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New options for Black Box redevelopment to be examined



The Dyke Road car park and Black Box: new plans are to be drawn up.

After receiving 12 expressions of interest about the redevelopment of the Dyke Road carpark and the Black Box, Galway City Council has conceded the project is too ambitious to go it alone, putting the kybosh on hopes of replacing the theatre by 2020.

Instead, the Council will use the €750,000 funds saved over three years for its redevelopment to appoint consultants to weigh up all options for the four-acre site and to draw up a definitive specification for the cultural building that will replace the Black Box – that may or may not move away from the Dyke Road.

The €3.5 million funding approved by the Northern and Western Regional Assembly for the project will now be split evenly between two other flagship developments – the overhaul of the pedestrianised zone in the city and the creation of a children’s creative hub at Lenaboy Castle at Taylor’s Hill, formerly St Anne’s Children Home being donated by the Sisters of Mercy.

“Direction is more important than speed. We’d like to go out to procurement on this and get the preparatory work done as soon as possible,” enthused Mark O’Donnell, Senior Executive Officer for Economic Development and Capital Projects at Galway City Council.

Councillor Peter Keane (FF) said the report was full of buzz words but very little substance, noting there was just three-quarters of a million in the coffers to develop what could be a €100m project.

He stated that he was “really very disappointed by the lack of progress on it”.

“This will never be developed if we stay going on this path. It’s 14 months in the offing in what was to have been a cultural space. If you believe the Galway City Tribune, it’s going to be student accommodation.”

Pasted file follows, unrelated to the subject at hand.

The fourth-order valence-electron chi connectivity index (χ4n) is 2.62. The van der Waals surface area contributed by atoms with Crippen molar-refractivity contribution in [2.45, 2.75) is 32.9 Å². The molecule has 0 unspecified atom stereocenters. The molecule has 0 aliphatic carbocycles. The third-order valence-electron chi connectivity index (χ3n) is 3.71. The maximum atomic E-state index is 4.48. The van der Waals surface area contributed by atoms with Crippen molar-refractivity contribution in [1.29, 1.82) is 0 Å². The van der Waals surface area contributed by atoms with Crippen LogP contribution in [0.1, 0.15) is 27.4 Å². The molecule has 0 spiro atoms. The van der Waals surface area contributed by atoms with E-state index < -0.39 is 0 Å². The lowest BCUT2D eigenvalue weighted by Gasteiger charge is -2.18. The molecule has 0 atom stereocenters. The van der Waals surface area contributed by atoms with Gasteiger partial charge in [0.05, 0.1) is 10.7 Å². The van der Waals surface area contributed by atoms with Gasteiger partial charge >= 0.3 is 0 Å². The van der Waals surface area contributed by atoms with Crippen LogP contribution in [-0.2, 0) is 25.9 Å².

This prompted City Chief Executive Brendan McGrath to reply: “That’s the last thing it will be.” He later clarified that any large mixed development would have a 20% residential component according to the local authority’s own guidelines, but that could be hotel accommodation.

He said the complexity of the development – which would entail parking, possibly retail, commercial offices and some housing built over eight storeys – meant that “definitely, it won’t be developed by Galway City Council on its own”. A joint venture was currently emerging as the best route.

Mr McGrath suggested the deal may involve a land or building swap with developers or State bodies, noting the huge amount of interest shown in the site since news of the plan emerged in the 2020 bid book.

“It’s not about delaying or kicking the can down the road. The 12 or so submissions we received all proposed differing things, so this will look at the best mix and ultimately what best benefits the city first and City Council second,” he insisted.

“Liverpool only had their final project finished last year following the 2008 designation.”

This prompted councillors to throw up a long list of buildings which could be acquired for both the municipal library and a cultural centre – among them County Hall, the Courthouse, an ESB site, NUIG properties on Nuns Island.

Independent Cllr Donal Lyons formally proposed the five recommendations, including the appointment of a multidisciplinary team of consultants to lead it.


Galway ‘masterplan’ needed to tackle housing and transport crises



From the Galway City Tribune – An impassioned plea for a ‘masterplan’ that would guide Galway City into the future has been made in the Dáil. Galway West TD Catherine Connolly stated this week that there needed to be an all-inclusive approach with “vision and leadership” in order to build a sustainable city.